Once upon a time, I too was a High School student. I therefore feel that it is fair to say that quite often moments of silence in school fall on deaf ears. Selective moments of silence in school on the other hand, make loud and bold statements, where discerning students immediately see through the motives or lack thereof of educators and administrators, leading them to question and challenge genuineness and sincerity of teachers and school officials alike.

DENYING THE DENIERS

I have absolutely no idea whatsoever as to how many Holocaust Deniers sully humanity with their ludicrous claim that the Holocaust never existed. I do know, however, that there is one notorious Holocaust denier less, with the recent death of Ernst Zundel. In addition to spreading lies and misinformation, Zundel’s “claim to fame” was that he was deported from Canada and then the United States. Back in his native Germany, Zundel spent five years in prison for the crime of “Folkverhetzung” or incitement of the masses. I, for one, see a certain sense of poetic justice when a Holocaust denier is in turn denied citizenship – not once, but twice, and then denied freedom. But rather than waste my time on Ernst Zundel, I feel that it is important for us to understand what makes Holocaust deniers tick. Accordingly, I offer three reasons:

Holocaust deniers have a pride and love for their “Vaterland” that is second to none. Because of such extreme pride and love, Holocaust deniers simply cannot allow for an everlasting stain to sully the history of Germany. Unlike others who protest, “I was just following orders,” Holocaust deniers claim that there never were any orders, because the Holocaust never existed. Forgive me for saying so, but if Holocaust deniers knew the term “lashon harah,” which can be understood as besmirching a reputation, Holocaust deniers would maintain that Jews worldwide are guilty of “lashon harah” for besmirching the sterling reputation of a country (Germany) that is simply beyond reproach in any and every way.

They love attention. By knowing how to push all the “right” buttons, Holocaust deniers are in all their glory. It matters little, if any, to Holocaust deniers if they achieve fame or infamy, just as long as they get media coverage and Jewish dander up. Holocaust deniers instinctively know that there are two subjects that are bound to set Jews off – Israel and the Holocaust. Both (the Holocaust outranks Israel) go directly to the emotions. Never accuse Israel of violating human rights of Palestinians; never accuse Jews of fabricating the Holocaust. The very same people who would ignore any lunatic, who claims the French Revolution never happened, refuse to ignore any lunatic who claims the Holocaust never happened. Instead, we Jews give that lunatic every bit of our attention and then some, even though we feel our blood pressure rising by the minute.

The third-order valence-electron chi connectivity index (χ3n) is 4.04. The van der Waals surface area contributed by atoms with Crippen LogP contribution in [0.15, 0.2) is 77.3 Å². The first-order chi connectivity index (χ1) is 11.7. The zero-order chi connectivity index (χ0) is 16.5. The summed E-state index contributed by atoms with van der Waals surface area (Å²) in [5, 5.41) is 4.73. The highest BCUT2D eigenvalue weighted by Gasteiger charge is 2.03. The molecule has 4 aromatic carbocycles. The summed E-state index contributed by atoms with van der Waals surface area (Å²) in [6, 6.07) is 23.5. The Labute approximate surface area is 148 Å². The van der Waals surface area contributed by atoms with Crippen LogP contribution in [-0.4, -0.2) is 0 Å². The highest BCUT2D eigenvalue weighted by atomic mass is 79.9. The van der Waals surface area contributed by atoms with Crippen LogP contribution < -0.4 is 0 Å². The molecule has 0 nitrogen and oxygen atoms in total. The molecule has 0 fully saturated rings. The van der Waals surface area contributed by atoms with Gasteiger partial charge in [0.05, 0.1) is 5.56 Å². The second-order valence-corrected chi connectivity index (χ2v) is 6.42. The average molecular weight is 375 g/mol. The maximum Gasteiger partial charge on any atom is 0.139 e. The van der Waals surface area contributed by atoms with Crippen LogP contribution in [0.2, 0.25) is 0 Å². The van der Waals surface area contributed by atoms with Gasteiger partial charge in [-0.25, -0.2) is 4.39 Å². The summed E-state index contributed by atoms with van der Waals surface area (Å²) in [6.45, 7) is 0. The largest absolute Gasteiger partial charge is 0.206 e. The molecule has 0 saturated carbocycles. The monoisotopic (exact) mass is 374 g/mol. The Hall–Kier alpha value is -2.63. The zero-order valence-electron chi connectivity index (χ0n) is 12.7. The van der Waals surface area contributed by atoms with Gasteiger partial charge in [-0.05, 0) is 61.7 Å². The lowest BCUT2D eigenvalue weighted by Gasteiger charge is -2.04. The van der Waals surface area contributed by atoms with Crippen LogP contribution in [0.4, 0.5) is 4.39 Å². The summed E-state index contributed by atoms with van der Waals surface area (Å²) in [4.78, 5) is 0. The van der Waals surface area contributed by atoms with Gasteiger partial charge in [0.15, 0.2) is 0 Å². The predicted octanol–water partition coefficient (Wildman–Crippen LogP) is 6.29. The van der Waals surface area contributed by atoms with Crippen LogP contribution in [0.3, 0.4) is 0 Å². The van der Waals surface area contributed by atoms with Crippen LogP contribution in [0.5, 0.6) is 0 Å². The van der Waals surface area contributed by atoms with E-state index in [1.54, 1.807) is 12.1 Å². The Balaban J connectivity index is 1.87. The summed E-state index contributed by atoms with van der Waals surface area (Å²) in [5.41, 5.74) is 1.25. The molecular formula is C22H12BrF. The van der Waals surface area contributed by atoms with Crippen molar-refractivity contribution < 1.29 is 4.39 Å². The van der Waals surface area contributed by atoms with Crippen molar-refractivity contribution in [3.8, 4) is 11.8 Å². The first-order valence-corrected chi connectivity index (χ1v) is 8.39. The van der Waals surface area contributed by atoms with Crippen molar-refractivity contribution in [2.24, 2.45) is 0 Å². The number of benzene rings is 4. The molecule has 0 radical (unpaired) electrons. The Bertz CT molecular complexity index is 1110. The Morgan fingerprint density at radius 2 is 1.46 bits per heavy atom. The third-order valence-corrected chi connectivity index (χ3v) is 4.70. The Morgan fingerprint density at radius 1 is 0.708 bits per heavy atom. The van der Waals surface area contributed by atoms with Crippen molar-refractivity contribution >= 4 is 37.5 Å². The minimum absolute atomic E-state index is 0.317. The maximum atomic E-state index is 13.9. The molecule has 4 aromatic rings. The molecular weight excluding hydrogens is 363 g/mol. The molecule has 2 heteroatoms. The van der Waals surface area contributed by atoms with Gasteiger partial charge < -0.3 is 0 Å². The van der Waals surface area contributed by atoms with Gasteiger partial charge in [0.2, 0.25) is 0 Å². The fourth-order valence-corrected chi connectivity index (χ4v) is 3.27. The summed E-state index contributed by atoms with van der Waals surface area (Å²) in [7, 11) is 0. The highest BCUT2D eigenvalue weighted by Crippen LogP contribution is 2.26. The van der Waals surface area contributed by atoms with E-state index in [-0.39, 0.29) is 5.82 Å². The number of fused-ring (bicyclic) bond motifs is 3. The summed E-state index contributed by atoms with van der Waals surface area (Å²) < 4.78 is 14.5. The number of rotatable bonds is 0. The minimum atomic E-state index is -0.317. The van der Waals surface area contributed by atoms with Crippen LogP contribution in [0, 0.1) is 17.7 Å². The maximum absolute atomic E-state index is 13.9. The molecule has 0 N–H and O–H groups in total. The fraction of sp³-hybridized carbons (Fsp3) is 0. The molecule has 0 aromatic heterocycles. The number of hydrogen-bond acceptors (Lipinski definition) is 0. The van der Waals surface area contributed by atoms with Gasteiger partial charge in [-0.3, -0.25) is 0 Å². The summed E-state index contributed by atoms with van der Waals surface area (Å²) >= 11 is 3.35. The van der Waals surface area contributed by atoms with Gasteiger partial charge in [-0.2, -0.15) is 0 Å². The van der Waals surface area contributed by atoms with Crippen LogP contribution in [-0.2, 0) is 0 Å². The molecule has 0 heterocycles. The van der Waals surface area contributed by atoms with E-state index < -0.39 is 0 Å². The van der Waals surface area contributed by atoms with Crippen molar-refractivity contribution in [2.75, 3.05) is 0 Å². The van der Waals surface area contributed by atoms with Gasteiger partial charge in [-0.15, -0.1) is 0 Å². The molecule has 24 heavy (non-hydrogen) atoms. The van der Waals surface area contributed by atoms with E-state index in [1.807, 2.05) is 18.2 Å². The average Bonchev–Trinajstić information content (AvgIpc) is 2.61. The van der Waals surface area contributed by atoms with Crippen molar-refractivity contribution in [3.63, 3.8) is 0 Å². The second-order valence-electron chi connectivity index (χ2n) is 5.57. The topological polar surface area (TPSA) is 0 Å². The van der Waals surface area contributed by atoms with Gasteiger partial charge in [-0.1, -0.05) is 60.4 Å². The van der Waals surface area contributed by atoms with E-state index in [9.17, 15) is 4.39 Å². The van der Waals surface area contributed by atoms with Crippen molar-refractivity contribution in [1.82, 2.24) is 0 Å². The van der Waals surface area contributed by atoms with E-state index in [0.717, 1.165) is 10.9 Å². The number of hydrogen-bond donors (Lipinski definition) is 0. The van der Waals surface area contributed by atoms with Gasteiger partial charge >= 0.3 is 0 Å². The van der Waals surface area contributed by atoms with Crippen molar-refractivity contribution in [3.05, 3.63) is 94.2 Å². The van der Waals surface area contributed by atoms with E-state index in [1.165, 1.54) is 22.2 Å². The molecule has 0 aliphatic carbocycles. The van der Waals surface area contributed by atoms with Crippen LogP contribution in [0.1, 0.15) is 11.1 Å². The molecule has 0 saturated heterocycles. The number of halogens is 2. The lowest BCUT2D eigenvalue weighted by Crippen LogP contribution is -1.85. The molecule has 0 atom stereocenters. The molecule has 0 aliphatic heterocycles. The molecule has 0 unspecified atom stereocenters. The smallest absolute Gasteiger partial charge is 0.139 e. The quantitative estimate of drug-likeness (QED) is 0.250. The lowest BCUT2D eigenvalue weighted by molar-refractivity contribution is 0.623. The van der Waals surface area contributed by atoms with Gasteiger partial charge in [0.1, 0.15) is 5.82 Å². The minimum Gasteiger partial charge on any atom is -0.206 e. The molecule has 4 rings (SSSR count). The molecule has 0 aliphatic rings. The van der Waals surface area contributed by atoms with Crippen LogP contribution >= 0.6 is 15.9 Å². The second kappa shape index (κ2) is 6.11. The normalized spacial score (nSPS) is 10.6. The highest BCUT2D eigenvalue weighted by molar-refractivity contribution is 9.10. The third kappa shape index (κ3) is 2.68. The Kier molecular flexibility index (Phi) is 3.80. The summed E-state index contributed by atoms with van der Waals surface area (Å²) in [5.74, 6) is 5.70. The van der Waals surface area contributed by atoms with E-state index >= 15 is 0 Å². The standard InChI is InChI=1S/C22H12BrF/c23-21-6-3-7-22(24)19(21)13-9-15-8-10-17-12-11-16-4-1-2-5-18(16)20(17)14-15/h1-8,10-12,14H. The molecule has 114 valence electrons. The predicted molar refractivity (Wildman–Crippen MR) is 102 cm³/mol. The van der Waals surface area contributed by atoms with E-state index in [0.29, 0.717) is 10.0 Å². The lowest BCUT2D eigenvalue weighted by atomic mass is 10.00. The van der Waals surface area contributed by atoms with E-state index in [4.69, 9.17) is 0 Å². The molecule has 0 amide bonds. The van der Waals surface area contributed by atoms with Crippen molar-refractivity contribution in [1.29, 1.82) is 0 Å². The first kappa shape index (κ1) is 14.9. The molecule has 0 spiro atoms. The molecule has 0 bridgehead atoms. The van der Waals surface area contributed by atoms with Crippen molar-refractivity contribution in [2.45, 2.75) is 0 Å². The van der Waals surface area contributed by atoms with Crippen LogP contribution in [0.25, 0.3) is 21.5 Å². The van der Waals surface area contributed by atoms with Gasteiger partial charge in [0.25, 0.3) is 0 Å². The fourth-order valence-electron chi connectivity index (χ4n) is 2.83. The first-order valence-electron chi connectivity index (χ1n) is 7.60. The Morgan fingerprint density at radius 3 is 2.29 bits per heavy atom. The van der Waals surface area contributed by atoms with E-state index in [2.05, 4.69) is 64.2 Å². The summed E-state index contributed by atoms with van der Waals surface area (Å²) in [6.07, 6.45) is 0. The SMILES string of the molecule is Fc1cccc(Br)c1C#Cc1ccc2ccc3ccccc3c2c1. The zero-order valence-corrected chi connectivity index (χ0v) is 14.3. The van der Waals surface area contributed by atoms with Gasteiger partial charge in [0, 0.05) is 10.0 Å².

Whether we are prepared to admit it or not, the Holocaust has become the raison d’etre for a good many American Jews. Rather than inculcate Jews with “thou shalt not grant Hitler a posthumous victory,” the Jewish philosopher Emile Fackenheim should have left as his legacy “the Holocaust must not become the sum total of our Jewish existence.” As a rabbi, I can’t tell you the amount of times students have equated Hebrew School experience with learning about the Holocaust. Heaven forbid that Adolph should replace The Baal Shem Tov or The Chofetz Chaim or Sarah bas Tovim or Gluckel of Hamlen! Yet, because of our inability to realize that our national nightmare was but six years of our 4000 year-old history, this is exactly what has taken place!

Holocaust deniers are an extension of “Der Fuehrer.” “Der Fuehrer” came awfully close to eradicating Jews. Holocaust deniers are coming dangerously close to eradicating Jewish education in that Holocaust education seems to have come dangerously close to usurping Jewish education. The Holocaust must never be forgotten!  By the same token, we Jews dare not forget that the Holocaust must never obliterate the rest of our history and heritage.

Living at a time when saying nasty things (unless they are against Israel) is a deadly sin, let the rest of society and our lawmakers deal with Holocaust deniers. Let descendants of World War II veterans take up the cudgel. As far as we Jews are concerned, let us ignore Holocaust deniers. Seeing that they cannot evoke any reaction, much less anger on our part, Holocaust deniers will eventually slink away with their tails between their legs.

 

AMBASSADOR RAIL SERVICE

I have a proposal. When Israel inaugurates its rapid transit train service between Jerusalem and Tel-Aviv, I propose that the German Ambassador to Israel, The British Ambassador to Israel and the Jordanian Ambassador to Israel be invited to be passengers on the maiden voyage. It’s not the trains’ speed of up to 100 M.P.H. that ought to serve as an eye-opener for them, nor is it the cutting edge of technology that Israel has every right to pride itself with. Satisfaction on Israel’s part ought to be the reason for these three invitations.